By the time I was preparing for Confirmation, I was mucking stalls after school, attending horse camp in the summer, and “Cowboy Take Me Away” was basically the anthem I wanted to live by. Not an especially spiritual worldview, but one that had my full attention. Thankfully, God meets us where we are and is never far from the things that bring us life.
I remember the assignment to select a Saint as I prepared for Confirmation. My sponsor was so sweet and took me out to lunch so that we could discuss some of my ideas as I selected a patroness. I remember telling her that I was taken with Elizabeth Ann Seton—wait for it—because she was an “experienced horse woman.” To this day, I still cannot find where her horsemanship skills were so acclaimed amongst her many accomplishments.
To her credit, my sponsor was supportive despite my lackluster discernment. So it was decided that Elizabeth was the patroness for me. It was a simple decision-making process and admittedly, I didn’t give it much (deep) thought. I later came to regret that, but that was before I realized that I was being spiritually tailed.
As it turned out, there wasn’t much call for cowgirls in my area, so by deciding to study Human Services, I had inadvertently adopted a different dimension of my patroness’ life of service to those on the margins: specifically to women and children.
I didn’t notice until after college during my volunteer year that Saint Elizabeth had connections to the Vincentians, the very charism that had propelled me to spend a year in service in the first place. Later, in my first full time job, I began my case management work in a place called the Setons’ Women Center! As it turned out, this year ended up being one of the most formative of my young adult life and I don’t doubt that there was some prayerful support coming from my patroness, Elizabeth.
Elizabeth Ann Seton is the United States of America’s first Saint. In her lifetime, she experienced conversion to Catholicism, separation from her husband, becoming a widow, and raising five children and losing two of them. In addition, she established a Catholic girls school and founded an order, the Daughters of Charity of St. Joseph, which was the first order founded in America and tailored closely after the Daughters of Charity of St. Vincent de Paul.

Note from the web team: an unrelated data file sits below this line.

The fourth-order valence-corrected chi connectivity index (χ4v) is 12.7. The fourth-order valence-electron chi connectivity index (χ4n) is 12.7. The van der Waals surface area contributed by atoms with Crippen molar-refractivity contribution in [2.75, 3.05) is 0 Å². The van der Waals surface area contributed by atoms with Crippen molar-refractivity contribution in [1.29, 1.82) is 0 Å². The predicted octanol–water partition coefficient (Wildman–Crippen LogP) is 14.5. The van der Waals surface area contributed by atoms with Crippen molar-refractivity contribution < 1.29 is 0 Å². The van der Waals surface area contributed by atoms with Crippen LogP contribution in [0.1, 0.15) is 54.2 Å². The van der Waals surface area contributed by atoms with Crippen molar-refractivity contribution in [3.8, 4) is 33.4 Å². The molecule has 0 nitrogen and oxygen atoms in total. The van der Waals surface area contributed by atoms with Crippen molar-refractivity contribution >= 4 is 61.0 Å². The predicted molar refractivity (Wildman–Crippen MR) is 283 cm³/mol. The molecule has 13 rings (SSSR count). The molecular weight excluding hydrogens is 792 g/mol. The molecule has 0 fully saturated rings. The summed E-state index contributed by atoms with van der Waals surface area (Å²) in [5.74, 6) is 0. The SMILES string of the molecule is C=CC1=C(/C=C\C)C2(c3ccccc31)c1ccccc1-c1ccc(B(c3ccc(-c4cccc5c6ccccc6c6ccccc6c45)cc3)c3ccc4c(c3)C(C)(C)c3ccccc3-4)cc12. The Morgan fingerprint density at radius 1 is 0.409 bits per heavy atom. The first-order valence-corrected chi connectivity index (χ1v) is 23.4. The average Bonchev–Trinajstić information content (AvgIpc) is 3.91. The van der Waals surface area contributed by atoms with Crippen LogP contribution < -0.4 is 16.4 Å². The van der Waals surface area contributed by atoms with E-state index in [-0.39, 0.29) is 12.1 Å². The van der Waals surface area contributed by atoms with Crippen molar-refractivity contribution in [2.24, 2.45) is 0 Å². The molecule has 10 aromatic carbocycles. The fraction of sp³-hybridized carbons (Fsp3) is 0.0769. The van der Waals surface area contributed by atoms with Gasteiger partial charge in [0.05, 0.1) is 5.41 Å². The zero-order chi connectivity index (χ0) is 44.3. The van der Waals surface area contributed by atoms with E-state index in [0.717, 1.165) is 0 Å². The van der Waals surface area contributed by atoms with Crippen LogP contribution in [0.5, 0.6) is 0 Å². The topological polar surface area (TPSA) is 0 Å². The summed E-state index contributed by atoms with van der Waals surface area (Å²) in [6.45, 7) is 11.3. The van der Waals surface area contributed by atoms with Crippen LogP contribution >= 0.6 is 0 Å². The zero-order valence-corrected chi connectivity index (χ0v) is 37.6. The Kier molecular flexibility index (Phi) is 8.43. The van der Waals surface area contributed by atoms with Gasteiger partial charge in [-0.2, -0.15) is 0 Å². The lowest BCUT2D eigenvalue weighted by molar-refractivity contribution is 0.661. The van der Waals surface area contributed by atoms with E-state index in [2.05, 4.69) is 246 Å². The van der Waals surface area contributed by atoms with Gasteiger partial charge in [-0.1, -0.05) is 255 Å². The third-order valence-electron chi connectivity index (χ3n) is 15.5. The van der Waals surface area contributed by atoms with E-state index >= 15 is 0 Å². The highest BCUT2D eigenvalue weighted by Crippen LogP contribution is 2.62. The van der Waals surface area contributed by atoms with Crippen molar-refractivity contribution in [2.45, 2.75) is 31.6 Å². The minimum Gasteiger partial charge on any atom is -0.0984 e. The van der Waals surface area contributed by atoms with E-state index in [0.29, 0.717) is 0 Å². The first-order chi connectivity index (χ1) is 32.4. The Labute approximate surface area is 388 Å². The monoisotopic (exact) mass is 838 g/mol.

How monotonously alike all the great tyrants and conquerors have been; how gloriously different all of the saints have been. // C.S. Lewis
On the Move
Statistics and studies done on recent generations assure us that people are moving more frequently, changing jobs, and switching careers more often now than ever before in history. Saint Elizabeth Ann Seton offers a hopeful reminder of the tremendous versatility in the callings we may receive in one lifetime.Saint Elizabeth Ann Seton offers a hopeful reminder of the tremendous versatility in the callings we may receive in one lifetime. #BISblog // Click To Tweet
Likely at the dawn of her marriage, she imagined her life was going to take on a particular shape, which it did. Like many of us, she didn’t see herself as anything beyond a wife and mother, much less, the patroness of Catholic schools, widows, and seafarers.
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Vocations within Vocations
So often God has more in mind for our lives than we might have imagined—or at least a wider breadth of callings. Vocations within vocations. Which can feel both exhilarating and unnerving as creatures who tend toward having some control, expectations, and “five year plans.” Just as Saint Elizabeth imagined her vocation as wife and mother to define her life. And yet, her call prepared her for much more.
This feels timely while we trudge on in our push toward post-pandemic life. Perhaps you are also finding yourself called upon to be a teacher in addition to work outside of the home. Maybe 2020 has made you a caregiver in ways you hadn’t foreseen, or in processing the experience of providing medical care amidst a pandemic, you have discovered art as an outlet. The possibilities are inexhaustible because God is infinitely creative and we instinctively mimic this trait.
The Saint of Possibility
In the hope of all that new years and new calendar pages bring, 2021 is pregnant with possibility. Inspired by Saint Elizabeth Ann Seton, would that we be attentive to our own callings within callings! Maybe this is what will get us though the lingering wait, believing that our gifts and talents add a particular value for this time, as surprising as we ourselves might find it.
In a season that has made us all students, and many teachers, perhaps Saint Elizabeth’s intercession is just what we need at the dawn of a New Year.
You called Elizabeth Ann Seton to be an instrument of your loving mercy.
Despite loss and sorrow, she was an example of hope and love.
Inspire us with your Blessed Sacrament to live our life for others.
We ask this in the name of Jesus Christ, our Lord and Teacher.
// Saint Elizabeth Ann Seton Prayer for Students
Saint Elizabeth Ann Seton, pray for us! Anyone else celebrating a feast day today?